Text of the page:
The Time is Growing Short

GR:  An article from last June should be on everyone’s mind now. Here’s my discussion followed by a link to the article.

A group of scientists analyzed the sources of CO2 and the dynamic relationship between the quantity of CO2 in the atmosphere and global temperature to devise a global carbon budget they could use to assess the effect of timing of changes in CO2 emissions. The analysis enabled them to calculate the changes we must make to preserve a livable climate. You’ll have to read the article to see the individual sources of CO2 that must be adjusted. I wanted to mention the timing for the budget. The analysis shows that if CO2 emissions begin to fall immediately and reach zero in 30 years, we will remain within the global warming limits set by the Paris treaty. After the flat emissions of 2014, 2015, and 2016, the authors believed that the fall in emissions was ready to begin. This is good, because their budget shows that if we wait to 2020 to start tapering off CO2 production, we only get 20 years to reach zero emissions. If we wait to 2025, we get less than 10 years to reach zero. Transforming our energy use that quickly would be impossible.

SO, how are we doing. Six months after the analysis was published, we find that 2017 emissions have gone up, not down. Lot’s of positive changes have begun, but we have to wait to see what happens in 2018. If we begin to taper off CO2 emissions by 2020, we will have 20 years to reach zero emissions. I suggest you take a look at the six milestones the authors believe must be reached by 2020. Then you can monitor the world’s progress toward painful climate change (the Paris treaty) or disastrous climate change (with too many storms, fires, heat waves, and rising seas).

Now, let me finish by saying that climate change is just one of the approaching disasters. Human population and its impact is growing, wildlife species are going extinct at incredible rates, freshwater supplies are dropping, and toxic wastes are building up. If we can’t do more than take our CO2 emissions to zero over the next 20-30 years, most of the diversity and beauty of life on Earth will disappear.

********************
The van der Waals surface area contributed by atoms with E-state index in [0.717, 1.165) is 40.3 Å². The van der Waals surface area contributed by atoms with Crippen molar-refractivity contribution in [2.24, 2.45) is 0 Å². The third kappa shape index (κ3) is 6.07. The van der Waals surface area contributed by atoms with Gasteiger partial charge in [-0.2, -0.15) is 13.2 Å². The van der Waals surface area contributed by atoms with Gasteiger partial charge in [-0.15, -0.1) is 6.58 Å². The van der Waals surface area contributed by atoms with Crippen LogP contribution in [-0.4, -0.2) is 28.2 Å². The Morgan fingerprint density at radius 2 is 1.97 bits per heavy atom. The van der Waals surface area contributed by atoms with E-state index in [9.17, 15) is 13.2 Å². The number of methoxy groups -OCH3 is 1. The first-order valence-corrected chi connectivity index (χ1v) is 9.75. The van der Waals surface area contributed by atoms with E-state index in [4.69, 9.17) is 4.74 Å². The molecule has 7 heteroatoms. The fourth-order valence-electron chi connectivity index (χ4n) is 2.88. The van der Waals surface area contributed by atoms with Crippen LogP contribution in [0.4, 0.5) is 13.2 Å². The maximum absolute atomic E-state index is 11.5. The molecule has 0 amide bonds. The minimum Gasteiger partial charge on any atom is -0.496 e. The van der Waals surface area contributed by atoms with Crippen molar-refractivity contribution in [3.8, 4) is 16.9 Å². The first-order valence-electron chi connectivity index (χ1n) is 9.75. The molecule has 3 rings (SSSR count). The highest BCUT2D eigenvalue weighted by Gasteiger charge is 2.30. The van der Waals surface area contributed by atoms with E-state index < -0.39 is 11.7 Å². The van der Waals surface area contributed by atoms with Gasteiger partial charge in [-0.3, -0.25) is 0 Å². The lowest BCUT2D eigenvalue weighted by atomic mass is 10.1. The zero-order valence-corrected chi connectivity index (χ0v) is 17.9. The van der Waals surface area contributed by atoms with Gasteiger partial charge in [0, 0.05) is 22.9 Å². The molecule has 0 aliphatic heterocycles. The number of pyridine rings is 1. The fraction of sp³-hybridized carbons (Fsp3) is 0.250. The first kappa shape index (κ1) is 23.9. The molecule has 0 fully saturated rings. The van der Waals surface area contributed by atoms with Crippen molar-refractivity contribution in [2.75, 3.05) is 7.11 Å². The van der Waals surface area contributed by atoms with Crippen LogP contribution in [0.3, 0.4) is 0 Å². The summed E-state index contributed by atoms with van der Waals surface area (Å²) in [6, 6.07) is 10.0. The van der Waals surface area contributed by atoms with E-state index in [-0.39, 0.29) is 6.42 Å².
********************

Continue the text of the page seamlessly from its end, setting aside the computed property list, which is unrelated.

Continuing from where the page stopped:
Christiana Figueres and colleagues set out a six-point plan for turning the tide of the world’s carbon dioxide by 2020.
NATURE.COM

National Lakes Assessment 2012 Key Findings | National Aquatic Resource Surveys | US EPA

GR:  In a new report, the U. S. Environmental Protection Agency says that 40% of American lakes are polluted, and the situation is getting worse.  The EPA blames “nutrient pollution,” but I’ll be more clear:  The principal cause of American freshwater pollution is farming and the excess fertilizer that washes off the fields or soaks into the ground water. The photo below is from one of my ponds that has excess nitrogen that is probably from the nearby farm.

Algae Bloom BackgroundPeople can avoid harmful effects of polluted water by staying out of the water, by not eating fish from the water, and by not drinking unfiltered water. Wildlife does not have these options. Animal species that spend all or part of their time in water are leading the way down to extinction. Yay humans!